Opening with the “Truth”, the first track from the classic Infinity album, the Devin Townsend Project exploded onto the stage with a gusto rarely seen by a band, which they held from the second they started till the moment they finished. One thing about Devin and the amazing band he has which makes up the Devin Townsend Project is that they are a group who obviously enjoy every moment they’re out on the stage. It’s such a refreshing thing to see when a band is not trying to act out a certain stereotyped persona and rather just being themselves and having fun onstage, all while performing the tracks solidly. But at the same time, I don’t think I would even notice this as much, nor focus on it, if it wasn’t for the extremely charismatic frontman, Devin Townsend, who brings the stage alive with his energy, allure and odd humour. Just his general demeanour both attracts and possesses your attention throughout his set. From some great in between banter, to making jokes during songs,  such as “I’ve got a present for you all, the worst guitar solo you’ll ever hear”, before kicking into what was actually a kick-ass solo, Devin knows how to work a crowd.

I must also mention the other object of my attention for this show, drummer Ryan Van Poederooyen. The man absolutely ripped through the set, playing every song almost effortlessly, even on the tracks in which he didn’t record, such as “Juular”. Ryan is a very interesting drummer to watch and listen to as he has a unique style that obviously stems from his early jazz roots. It’s no wonder Devin chose him to play on the majority of his solo stuff over the last decade.

All and all, the Devin Townsend Project was an amazing live performance to witness. I can’t say I’ve ever been disappointed any time I’ve seen any of Devin’s bands live and he just brings both a level of professionalism and entertainment unparalleled by most bands. Even though they only had just over an hour for their set, they managed to squeeze in a good range of material from Devin’s solo albums, Ziltoid, the Devin Townsend Project and the Devin Townsend Band. I’d have to say that my favourite part was definitely the closing track of the set, “Vampira” from the Synchestra album, a track I’ve loved since it was first released. Seeing it live and played in perfect synchronicity with the video clip being projected behind the stage was mind blowing, definitely a great way to end the flawless set.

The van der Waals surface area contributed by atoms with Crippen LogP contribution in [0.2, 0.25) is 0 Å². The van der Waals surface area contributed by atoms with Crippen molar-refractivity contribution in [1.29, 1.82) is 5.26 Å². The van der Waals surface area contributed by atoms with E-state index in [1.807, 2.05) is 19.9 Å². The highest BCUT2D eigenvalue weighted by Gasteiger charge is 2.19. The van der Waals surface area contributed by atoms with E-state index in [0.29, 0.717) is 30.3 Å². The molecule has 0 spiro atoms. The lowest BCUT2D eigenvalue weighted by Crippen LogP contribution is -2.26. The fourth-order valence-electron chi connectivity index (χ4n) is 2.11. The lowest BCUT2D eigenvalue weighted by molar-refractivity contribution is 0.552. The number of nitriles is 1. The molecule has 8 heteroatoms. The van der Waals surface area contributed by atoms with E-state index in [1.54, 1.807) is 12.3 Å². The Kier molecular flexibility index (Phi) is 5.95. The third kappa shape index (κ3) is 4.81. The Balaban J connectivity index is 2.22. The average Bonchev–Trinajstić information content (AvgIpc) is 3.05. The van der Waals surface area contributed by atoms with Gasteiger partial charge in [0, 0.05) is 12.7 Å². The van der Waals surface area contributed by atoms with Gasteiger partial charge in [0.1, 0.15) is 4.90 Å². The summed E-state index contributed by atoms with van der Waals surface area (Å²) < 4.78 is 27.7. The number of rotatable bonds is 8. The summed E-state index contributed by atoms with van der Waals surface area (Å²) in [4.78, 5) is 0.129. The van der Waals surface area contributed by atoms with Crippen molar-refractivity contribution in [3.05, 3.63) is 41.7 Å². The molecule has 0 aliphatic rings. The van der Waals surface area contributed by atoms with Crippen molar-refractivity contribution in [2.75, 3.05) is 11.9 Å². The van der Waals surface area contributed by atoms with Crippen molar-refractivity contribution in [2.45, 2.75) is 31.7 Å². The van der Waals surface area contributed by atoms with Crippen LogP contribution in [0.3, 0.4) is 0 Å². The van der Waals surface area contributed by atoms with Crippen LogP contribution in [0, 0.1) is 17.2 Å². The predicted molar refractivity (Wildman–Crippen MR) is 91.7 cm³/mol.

After witnessing that, I was ready to leave as I felt not only could that show not be topped, but it’s very unusual to be at a co-headlining show with two international bands in Australia, so I felt my night had already come to an end. But there was still the matter of Swedish extreme metal juggernauts, Meshuggah. Meshuggah has always been one of those bands who I’ve admired and enjoyed their material, but only in smaller doses and it’s not something I come back and listen to repeatedly. On that note though, this previous week I’ve been listening to a lot of their new album, and I think their new direction is something I’m going to enjoy more. Anyways, back to the show. Meshuggah played a very tight set, playing a goodrange of their material, including one new track from their upcoming album Koloss. Compared to their set on an outdoor stage at Soundwave, the much better sound at The Factory made the band sound a lot heavier and a lot more intense, making their set a lot more engaging. Watching their infamous drummer, Tomas Haake, was my definite highlight of the set, as the man’s polyrhythms are just as faultless live as they are in the studio. I think the only downfall of their set for me was that after watching something so diverse as Devin Townsend Project, Meshuggah’s set became a bit stagnant towards the end as the majority of the material they played at this show was all in the same vein. Had it been DTP headlining, I don’t think I would have noticed this as much, but it just made the second half of Meshuggah’s set much less enjoyable for me. That said, they still were great live and played their tracks to a degree of tightness unfathomed by most.


Planet of the Apes
By Your Command


Rational Gaze
New Millennium Cyanide Christ
Break Those Bones Whose Sinews Gave It Motion
Perpetual Black Second
Straws Pulled At Random